[linux-lvm] Changing dev_t-devname mapping in lvmlib seems to be problematic

Zdenek Kabelac zdenek.kabelac at gmail.com
Mon Oct 24 12:28:12 UTC 2011

2011/10/24 Alexander Lyakas <alex.bolshoy at gmail.com>:
> Hi Zdenek,
> It appears that I don't understand part of your comments, or perhaps
> we have a disconnect.
>> Not really sure about lvmlib API capabilities - IMHO I'd not use it
>> for anything else then lvs-like operations ATM.  (since there are
>> quite a few rules to avoid deadlocks) If it's not a problem for you
>> app I'd suggest to use lvm2cmd library preferable in a separate forked
>> small process so there could be full control over memory and file
>> descriptors....
> Do you suggest not to use lvmlib at all? And always use command-line
> LVM tools from within a forked process? Currently I use
> command-line/fork only for pvcreate/pvremove, since these APIs are not
> available in lvmlib.

If you expect stable behavior - and the best memory efficiency and the
most supported features
 - then I'd go this way for now.

>> dm-xxx devices are created dynamicaly - there is currently no way to
>> have a fixed dm device node and it would be quite ugly to provide such
>> feature.
> I did not understand this comment. Do you mean the dm-xxx devices that
> LVM creates for its LVs? I was talking about dm-linear devices that I
> use for PVs.

/dev/dm-xxx   gets  its  'xxx' value in the order in which they appear
in the kernel processing.
Thus you should never ever depend on any fixed 'xxx' here - i.e. do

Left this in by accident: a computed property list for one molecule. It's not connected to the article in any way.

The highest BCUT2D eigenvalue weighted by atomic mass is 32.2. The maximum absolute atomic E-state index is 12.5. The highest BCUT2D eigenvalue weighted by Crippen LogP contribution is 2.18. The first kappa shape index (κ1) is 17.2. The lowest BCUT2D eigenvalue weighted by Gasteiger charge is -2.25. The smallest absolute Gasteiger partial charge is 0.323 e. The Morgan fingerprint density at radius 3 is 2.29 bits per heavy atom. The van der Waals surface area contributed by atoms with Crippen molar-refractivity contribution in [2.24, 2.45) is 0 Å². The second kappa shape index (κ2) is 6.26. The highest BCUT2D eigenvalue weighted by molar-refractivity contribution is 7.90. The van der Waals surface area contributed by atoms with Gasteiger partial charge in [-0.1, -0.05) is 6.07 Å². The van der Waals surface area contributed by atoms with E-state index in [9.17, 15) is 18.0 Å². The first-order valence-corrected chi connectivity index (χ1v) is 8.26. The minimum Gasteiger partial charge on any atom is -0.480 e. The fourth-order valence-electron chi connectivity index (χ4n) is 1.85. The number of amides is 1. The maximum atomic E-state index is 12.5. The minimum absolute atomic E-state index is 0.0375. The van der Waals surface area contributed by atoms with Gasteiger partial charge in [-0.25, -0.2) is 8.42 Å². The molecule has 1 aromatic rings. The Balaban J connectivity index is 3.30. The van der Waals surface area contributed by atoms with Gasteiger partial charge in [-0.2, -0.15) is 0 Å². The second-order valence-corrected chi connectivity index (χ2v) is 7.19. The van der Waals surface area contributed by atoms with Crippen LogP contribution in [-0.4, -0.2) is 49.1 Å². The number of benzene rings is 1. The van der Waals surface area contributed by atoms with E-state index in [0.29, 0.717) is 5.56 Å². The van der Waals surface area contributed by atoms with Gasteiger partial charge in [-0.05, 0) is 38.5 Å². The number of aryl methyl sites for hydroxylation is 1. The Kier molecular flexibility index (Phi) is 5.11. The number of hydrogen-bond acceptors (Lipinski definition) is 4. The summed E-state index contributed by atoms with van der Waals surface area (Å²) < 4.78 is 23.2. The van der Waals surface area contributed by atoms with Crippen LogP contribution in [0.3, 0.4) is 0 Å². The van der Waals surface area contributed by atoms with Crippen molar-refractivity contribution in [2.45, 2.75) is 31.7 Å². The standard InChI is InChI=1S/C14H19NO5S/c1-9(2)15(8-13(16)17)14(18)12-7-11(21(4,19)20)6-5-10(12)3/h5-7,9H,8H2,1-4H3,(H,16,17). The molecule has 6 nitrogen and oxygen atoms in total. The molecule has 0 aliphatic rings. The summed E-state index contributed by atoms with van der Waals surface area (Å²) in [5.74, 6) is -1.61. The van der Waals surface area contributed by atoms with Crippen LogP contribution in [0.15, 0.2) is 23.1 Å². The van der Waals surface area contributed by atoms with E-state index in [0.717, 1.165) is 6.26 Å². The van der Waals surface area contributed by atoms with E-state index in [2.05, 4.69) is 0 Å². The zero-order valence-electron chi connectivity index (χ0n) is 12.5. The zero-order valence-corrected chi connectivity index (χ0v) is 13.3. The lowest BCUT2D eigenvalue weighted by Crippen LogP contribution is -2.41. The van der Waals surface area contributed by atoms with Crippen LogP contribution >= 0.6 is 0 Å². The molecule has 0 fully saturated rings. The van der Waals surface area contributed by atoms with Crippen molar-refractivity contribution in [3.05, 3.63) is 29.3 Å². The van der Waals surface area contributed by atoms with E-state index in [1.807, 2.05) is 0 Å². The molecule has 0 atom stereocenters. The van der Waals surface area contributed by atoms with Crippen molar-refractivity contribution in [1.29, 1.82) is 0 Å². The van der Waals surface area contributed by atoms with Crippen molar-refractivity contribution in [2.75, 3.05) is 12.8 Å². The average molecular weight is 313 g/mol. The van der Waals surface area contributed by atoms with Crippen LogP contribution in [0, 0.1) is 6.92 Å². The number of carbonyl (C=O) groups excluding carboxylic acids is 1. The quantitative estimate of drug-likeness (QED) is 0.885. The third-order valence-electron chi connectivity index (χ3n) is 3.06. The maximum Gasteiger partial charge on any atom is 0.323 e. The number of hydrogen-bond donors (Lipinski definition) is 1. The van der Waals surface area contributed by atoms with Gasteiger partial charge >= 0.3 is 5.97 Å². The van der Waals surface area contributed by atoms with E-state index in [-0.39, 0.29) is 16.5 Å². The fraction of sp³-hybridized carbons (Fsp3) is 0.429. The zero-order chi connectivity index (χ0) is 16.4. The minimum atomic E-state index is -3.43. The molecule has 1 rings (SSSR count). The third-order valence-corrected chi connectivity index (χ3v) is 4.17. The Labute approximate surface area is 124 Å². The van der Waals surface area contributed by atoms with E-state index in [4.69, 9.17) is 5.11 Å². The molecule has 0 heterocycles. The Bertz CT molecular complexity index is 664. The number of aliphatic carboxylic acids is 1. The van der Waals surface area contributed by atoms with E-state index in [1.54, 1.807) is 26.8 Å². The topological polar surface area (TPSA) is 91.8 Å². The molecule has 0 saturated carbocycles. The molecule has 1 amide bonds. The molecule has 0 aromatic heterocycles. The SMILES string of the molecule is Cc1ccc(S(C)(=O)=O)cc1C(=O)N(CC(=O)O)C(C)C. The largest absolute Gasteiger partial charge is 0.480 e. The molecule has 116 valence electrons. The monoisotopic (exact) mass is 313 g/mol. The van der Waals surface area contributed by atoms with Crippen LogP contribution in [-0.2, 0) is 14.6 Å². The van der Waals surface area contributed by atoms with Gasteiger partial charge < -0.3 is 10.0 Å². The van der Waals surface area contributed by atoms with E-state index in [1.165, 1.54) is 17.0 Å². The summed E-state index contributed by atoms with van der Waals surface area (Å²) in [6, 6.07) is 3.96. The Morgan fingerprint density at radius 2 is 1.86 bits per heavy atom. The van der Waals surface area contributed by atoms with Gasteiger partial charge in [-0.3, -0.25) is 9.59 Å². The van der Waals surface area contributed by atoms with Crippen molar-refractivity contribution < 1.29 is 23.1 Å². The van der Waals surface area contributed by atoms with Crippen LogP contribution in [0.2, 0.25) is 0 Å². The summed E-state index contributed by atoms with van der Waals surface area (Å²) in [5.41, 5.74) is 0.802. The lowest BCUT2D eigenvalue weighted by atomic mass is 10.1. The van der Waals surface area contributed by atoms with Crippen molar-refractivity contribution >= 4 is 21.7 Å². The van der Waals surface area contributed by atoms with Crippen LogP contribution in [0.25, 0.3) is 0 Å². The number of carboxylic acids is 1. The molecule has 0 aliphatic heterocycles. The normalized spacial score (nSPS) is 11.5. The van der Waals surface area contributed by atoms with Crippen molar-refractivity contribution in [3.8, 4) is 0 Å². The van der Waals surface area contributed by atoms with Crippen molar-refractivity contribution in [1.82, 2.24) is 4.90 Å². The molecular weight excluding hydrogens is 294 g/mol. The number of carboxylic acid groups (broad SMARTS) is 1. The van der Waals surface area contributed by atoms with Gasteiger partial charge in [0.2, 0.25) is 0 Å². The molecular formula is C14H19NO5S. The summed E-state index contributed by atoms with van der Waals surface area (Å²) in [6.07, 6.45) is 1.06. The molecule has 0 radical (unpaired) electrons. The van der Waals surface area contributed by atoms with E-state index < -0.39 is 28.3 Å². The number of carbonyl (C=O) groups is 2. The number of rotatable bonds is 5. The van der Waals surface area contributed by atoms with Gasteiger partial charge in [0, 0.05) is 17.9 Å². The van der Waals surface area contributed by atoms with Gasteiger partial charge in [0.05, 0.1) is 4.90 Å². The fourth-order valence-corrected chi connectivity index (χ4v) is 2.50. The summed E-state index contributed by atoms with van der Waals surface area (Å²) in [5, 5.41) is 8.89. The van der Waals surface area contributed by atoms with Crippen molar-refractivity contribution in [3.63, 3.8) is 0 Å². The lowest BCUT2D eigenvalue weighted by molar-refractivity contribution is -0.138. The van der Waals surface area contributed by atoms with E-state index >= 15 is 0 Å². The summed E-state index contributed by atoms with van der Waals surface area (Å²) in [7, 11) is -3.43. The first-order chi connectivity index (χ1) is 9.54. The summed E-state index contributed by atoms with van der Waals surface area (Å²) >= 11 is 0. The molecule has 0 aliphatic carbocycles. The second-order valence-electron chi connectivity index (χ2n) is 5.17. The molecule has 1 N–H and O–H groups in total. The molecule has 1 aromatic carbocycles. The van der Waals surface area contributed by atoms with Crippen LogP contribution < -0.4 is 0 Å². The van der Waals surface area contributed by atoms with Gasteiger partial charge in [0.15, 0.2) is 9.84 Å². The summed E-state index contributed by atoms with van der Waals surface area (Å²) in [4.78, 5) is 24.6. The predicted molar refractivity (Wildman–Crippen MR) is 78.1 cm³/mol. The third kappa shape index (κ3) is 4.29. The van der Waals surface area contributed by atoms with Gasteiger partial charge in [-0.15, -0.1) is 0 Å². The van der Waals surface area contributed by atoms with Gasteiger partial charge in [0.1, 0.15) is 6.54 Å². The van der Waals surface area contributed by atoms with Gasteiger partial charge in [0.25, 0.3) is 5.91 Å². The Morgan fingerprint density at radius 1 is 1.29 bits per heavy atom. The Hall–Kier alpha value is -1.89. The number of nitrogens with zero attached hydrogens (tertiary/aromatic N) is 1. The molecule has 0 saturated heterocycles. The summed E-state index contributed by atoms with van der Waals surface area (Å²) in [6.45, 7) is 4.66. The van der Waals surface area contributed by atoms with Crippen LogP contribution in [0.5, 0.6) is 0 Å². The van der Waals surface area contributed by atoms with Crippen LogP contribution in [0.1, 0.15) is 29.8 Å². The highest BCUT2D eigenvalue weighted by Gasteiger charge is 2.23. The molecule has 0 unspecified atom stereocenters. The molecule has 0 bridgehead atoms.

not reference /dev/dm-xxx
anywhere in you code - since it may change between reboots.

>> So at dm level - you could use   /dev/mapper/devicename however at lvm
>> level the only supported way  is /dev/vg/lv
>> (even though they are visible through /dev/mapper  - only /dev/vg  are
>> meant to be 'public')
> Again, do you mean the LV dm-xxx devices? I was talking about PV
> devices, which are dm-linear in my case.

Always reference   /dev/vgname/lvname to stay safe.

>> Yes, there is locking, so as long as you are using only lvm tools,
>> there should be no collisions.
> What I meant here, is that each time a command-line tool is invoked,
> it has a fresh instance of caches of its own. While in my application,
> if I keep the lvm_t handle open, then the caches within lvm are not
> cleaned up. This (plus the change in dev_t) causes the problem I am
> seeing.

Internal caching knows it's changes devices and should properly flush them.

So if you get there some unexpected behavior - create a simple test case code,
and create regular bug.

(open handle, make few lvm2api operations causing problem)

>> Recent versions of lvm should be getting list of block devices for
>> scanning from udev, and then more filters are applied.
> Is there an option to restrict this list only to certain devices? In
> my system there is no point of scanning all the devices.

lvm.conf   - look for  setting 'filter='

> All in all, I fixed my code to issue lvm_config_reload() before each
> LVM operation. This cleans all the caches, so I am not seeing the
> problem anymore.
> Basically, I looked at the various caches code in the LVM, and they
> seem quite dangerous to me, if not refreshed before each LVM
> operation. Since most LVM usage (I presume) is done via command-line
> tools, which create a new process (i.e., new caches) each time
> invoked, not sure how big is the gain of caching. But I am probably
> not seeing the whole picture.

Yeah, you are not alone ;)
But in this case it looks like a bug you might be hitting - since this
case should work.


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